Might I also suggest that if, over time, this new board demonstrates its mettle and competency, those potential powers might come in stage two, three, or four. A journey of a thousand steps never begins with the fifth one.
My only request would be that you apply your vast insights to setting up this new board to succeed and not fail.
A prediction retraction
Well, that lasted less than a week!
If you read my June 30 primary recap column, you would’ve noted that, as a result of lingering COVID mitigation anger, I predicted that State Senator Darren Bailey would beat incumbent Illinois governor J.B. Pritkzer in November.
And I did this despite my disdain for Bailey accepting Trump’s endorsement in a predominantly blue state when the polls indicated he really didn’t need it. But I figured that was a minor faux pas, and if his campaign team managed to keep him on track, Bailey could have a real shot.
But then he opened his mouth and inserted his rather large right foot directly therein with his abysmally absurd social media response to the Highland Park shooting:
Friends, let’s pray for the law enforcement and even the organizers of this parade. They’ve done an amazing job. There’s a lot of confusion and frustration that the parade’s been canceled but they did the right thing because peoples’ safety has got to come first. The shooter is still at large. So, let’s pray for justice to prevail, and then let’s move on and let’s celebrate the independence of this nation.
“Let’s move on?” Had he consulted a remedial sixth grade student before uttering those unfortunate words she would’ve told him just how bad that declaration really was. Worse yet, in an effort that makes him sound even more tone deaf than the Cheeto Supreme, Bailey used the shooting “opportunity” to promote his campaign.
And Bailey couldn’t afford that kind stupid because he desperately needs to develop a strong campaign dynamic to bring in the kind of dollars it will take to compete with gazillionaire Governor Pointless self-campaign funding. As a consequence of that beyond basic blunder, the Tribune reported that Bailey has all of $400,000 in his war chest when Pritzker spends that much on lunch.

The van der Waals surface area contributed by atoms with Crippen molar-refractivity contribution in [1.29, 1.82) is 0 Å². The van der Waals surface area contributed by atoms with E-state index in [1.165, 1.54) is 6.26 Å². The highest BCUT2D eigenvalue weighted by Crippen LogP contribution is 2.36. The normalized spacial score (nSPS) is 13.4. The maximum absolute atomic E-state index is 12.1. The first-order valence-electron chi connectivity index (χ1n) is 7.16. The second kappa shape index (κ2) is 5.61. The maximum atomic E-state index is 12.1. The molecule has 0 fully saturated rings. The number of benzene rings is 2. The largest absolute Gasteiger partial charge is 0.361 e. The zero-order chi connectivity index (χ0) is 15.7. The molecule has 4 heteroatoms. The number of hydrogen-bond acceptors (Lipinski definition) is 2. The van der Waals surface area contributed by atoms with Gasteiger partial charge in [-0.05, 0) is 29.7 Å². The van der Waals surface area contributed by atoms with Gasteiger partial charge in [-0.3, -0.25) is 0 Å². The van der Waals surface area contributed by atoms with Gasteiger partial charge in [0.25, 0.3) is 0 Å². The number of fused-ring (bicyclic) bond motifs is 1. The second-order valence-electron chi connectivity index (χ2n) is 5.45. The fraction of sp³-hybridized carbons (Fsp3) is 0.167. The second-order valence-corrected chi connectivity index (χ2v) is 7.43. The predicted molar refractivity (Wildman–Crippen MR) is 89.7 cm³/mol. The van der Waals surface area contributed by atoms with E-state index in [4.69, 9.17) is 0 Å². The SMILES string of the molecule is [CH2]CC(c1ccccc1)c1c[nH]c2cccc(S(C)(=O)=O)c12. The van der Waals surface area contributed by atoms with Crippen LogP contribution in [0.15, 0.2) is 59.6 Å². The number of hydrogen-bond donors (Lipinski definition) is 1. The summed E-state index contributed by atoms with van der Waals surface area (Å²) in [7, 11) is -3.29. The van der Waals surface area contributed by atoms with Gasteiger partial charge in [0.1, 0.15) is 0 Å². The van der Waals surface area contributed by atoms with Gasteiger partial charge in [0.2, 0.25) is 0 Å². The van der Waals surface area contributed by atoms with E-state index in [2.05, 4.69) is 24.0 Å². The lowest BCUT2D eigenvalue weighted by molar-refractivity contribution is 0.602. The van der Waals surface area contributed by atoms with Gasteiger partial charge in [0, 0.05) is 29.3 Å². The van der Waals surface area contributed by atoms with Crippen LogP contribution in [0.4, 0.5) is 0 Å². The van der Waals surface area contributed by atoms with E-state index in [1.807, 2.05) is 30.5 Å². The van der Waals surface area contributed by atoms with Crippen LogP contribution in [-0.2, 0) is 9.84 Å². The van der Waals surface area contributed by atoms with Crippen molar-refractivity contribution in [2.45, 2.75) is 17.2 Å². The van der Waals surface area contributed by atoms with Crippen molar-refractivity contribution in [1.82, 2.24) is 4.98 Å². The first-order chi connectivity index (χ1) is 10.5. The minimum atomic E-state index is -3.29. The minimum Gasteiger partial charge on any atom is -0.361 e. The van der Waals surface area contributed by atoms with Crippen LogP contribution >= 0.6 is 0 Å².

Though he seems to have cleaned up his fourth-grade playground act, without a strong top-of-the-ticket candidate, Attorney General contender Tom DeVore’s chances are fading faster than Joe Biden’s Tour de France hopes.
Only in the Lane of Lincoln.
The Judge won’t Budge
We’re going to harken back to The First Ward’s July 8 column on Kane County Judge Susan Clancy Boles “butchering” her neighbors trees while that neighbor was on vacation.
Silly me! I was convinced the bad publicity my coverage would inevitably generate would encourage the Judge, who’s running for an open Second District Appellate Court seat, to agree to the beyond reasonable settlement my friend Joy and her husband had offered.
All Joy asked was for the Boles to remove the unsightly 12-foot stump and plant a row of arbor vitae to replace the missing tree. But despite the incontrovertible photographic evidence against her, Judge Boles won’t budge. Though it’s a blatant lie, she insists that she only trimmed those branches that were over her property.
So, now that settlement is off the table, this slam dunk case is headed to court, and Joy will likely sue for the full value of a 100-year elm as well as the obvious property value reduction. I wish I enjoyed the kind of fertile imagination that could actually make this kind of stuff up.
Judge Boles doesn’t seem to understand that her unbridled arrogance will dog her throughout that campaign because I’m going to make damn sure that it does!